Western Blot is used to detect certain proteins in a specific area of brain tissue by antibody-binding. The protein content of homogenised brain tissue is quantified by measuring the density of a specific antibody bound to the protein of interest. Firstly, tissue samples are homogenised with a buffer which prevents breakdown of the protein content. Each sample is then loaded into a gel and electrophoresis separates the proteins by size. The separated proteins are then transferred to a membrane and labelled with a primary antibody specific to the protein of interest. The primary antibody is then labelled with a secondary antibody, which has an attached enzyme that reacts with a chemiluminescent agent to produce detectable light. The protein content is measured by exposure to light sensitive film and densitometric analysis. In our facility we use this method to detect various disease-relevant proteins such as neuregulin1, ErbB4, NR2B, PSD-95.
ISH allows us to detect and localise a specific gene sequence and its expression in brain tissue. A radiolabelled probe is used to bind to the gene sequence and it is quantified by measuring the radiation intensity in clearly defined areas of the brain tissue sections. For hybridisation, tissue is cut into 14μm slides with a cryostat and mounted on slides. The tissue is fixed to keep the target RNA sequences in place. The radioactive probe hybridises to the target sequence and then the excess probe is washed away. Then, the radioactive probe, bound to the target RNA, gets localised and quantified in the tissue by exposure to radio-sensitive film and analysis is performed with the BioRad gene detection system. In our facility, we use 35S labelled probes to detect disease-relevant genes, including NMDA, trkB, BDNF, NPY.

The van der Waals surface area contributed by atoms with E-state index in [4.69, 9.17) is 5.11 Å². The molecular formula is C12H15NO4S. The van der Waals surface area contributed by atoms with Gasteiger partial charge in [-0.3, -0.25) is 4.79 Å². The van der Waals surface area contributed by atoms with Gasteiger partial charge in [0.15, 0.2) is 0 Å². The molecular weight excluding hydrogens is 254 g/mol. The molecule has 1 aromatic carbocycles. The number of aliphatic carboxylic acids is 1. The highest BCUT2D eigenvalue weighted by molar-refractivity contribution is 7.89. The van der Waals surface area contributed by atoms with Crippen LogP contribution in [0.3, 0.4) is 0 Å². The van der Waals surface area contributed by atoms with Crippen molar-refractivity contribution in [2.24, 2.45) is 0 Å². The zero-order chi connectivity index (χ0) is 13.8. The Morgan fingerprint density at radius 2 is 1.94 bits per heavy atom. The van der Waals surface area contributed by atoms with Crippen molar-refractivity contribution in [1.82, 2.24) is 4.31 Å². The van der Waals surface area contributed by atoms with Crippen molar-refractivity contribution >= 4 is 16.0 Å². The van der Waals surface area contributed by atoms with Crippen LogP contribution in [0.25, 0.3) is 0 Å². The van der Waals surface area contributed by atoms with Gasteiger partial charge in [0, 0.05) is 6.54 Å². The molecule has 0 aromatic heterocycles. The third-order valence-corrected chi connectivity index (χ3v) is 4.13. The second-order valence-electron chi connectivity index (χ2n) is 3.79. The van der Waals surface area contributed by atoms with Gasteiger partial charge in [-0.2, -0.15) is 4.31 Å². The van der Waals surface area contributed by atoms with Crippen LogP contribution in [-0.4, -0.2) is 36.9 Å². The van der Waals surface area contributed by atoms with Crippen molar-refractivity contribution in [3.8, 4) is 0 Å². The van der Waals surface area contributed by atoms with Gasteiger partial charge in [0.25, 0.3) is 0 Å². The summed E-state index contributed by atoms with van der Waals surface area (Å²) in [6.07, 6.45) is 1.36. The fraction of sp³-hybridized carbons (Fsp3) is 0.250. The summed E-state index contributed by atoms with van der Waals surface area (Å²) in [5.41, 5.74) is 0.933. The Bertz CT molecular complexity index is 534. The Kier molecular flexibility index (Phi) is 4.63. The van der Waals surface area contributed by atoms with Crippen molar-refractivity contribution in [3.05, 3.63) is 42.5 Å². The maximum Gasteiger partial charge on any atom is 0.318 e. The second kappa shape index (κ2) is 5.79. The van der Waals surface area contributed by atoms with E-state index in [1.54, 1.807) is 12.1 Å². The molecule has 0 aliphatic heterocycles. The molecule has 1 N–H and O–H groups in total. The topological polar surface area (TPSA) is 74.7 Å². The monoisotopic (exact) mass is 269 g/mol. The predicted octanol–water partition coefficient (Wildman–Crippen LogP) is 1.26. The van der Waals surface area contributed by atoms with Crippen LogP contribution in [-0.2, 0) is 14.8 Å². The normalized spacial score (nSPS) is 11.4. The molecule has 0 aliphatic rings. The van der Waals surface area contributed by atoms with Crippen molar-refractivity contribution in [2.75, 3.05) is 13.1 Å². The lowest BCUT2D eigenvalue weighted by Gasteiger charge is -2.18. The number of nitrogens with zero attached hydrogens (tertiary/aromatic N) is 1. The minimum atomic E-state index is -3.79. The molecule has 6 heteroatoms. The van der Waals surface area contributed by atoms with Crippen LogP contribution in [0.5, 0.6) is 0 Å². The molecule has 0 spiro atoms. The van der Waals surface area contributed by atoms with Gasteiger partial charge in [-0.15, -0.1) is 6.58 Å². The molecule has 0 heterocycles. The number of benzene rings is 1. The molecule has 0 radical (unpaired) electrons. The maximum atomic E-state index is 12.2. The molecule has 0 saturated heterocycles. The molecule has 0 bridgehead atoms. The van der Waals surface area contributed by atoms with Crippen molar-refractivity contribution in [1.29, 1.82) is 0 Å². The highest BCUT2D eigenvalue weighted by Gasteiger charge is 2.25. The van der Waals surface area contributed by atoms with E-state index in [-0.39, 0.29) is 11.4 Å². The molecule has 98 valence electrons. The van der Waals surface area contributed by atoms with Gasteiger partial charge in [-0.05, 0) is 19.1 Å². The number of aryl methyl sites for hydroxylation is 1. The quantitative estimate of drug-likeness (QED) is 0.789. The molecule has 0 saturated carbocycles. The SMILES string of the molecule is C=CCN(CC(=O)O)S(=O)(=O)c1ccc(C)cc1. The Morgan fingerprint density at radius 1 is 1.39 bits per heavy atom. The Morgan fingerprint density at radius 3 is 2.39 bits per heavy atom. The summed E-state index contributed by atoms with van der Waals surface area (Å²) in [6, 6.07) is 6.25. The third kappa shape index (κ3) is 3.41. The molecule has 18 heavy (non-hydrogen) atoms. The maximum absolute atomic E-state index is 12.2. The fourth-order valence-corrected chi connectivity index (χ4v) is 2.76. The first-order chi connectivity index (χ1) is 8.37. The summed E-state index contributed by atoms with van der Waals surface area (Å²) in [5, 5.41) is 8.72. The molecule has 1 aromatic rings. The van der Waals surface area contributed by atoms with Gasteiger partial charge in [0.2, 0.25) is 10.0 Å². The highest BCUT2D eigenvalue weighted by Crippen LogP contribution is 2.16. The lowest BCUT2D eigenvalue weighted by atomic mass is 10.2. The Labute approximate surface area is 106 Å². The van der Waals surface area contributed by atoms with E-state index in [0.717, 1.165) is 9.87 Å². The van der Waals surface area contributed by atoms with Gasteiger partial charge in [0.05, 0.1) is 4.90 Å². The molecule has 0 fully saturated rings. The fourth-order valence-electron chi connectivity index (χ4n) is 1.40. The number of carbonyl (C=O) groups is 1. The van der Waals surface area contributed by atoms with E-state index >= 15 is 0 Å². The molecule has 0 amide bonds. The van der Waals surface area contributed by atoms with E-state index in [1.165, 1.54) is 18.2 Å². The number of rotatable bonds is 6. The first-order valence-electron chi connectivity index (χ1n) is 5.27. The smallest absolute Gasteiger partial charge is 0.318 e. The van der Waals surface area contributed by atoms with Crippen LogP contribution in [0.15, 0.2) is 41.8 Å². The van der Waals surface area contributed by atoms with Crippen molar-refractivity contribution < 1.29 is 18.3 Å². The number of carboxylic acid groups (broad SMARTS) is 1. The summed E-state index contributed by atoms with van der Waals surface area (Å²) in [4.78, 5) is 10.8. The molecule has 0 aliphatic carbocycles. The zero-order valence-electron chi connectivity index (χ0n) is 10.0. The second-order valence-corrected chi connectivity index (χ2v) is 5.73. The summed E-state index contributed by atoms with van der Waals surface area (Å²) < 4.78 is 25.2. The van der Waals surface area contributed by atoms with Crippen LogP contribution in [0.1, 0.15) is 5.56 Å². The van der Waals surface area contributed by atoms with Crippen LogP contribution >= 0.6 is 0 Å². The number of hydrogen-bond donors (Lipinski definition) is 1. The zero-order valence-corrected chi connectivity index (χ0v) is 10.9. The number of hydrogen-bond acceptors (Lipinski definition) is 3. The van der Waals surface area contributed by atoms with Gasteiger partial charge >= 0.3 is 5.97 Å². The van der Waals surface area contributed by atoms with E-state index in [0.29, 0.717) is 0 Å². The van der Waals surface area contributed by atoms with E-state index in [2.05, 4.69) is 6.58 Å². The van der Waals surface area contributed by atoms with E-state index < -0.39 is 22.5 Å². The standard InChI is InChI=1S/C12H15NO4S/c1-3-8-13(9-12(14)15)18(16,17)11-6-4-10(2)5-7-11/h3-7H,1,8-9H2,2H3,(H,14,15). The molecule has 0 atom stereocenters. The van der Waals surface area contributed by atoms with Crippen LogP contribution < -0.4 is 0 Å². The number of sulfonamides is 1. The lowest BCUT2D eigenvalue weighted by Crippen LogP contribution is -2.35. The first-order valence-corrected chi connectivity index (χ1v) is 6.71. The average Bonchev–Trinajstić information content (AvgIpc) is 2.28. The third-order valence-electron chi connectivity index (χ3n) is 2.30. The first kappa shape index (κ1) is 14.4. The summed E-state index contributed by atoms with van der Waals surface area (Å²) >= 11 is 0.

Polymerase chain reaction (PCR) is a technique that allows us to identify and amplify a particular DNA sequence in the genome so that it can be selectively visualised. Primers (short DNA fragments) being complementary to the target region allow us to identify the sequence and the DNA polymerase serves to multiply the target region. We use PCR in our lab primarily to determine the genotype of our knockout animals, ie identifying the wildtype, Neuregulin-1 or GPCR12 gene or the respective mutated gene sequence.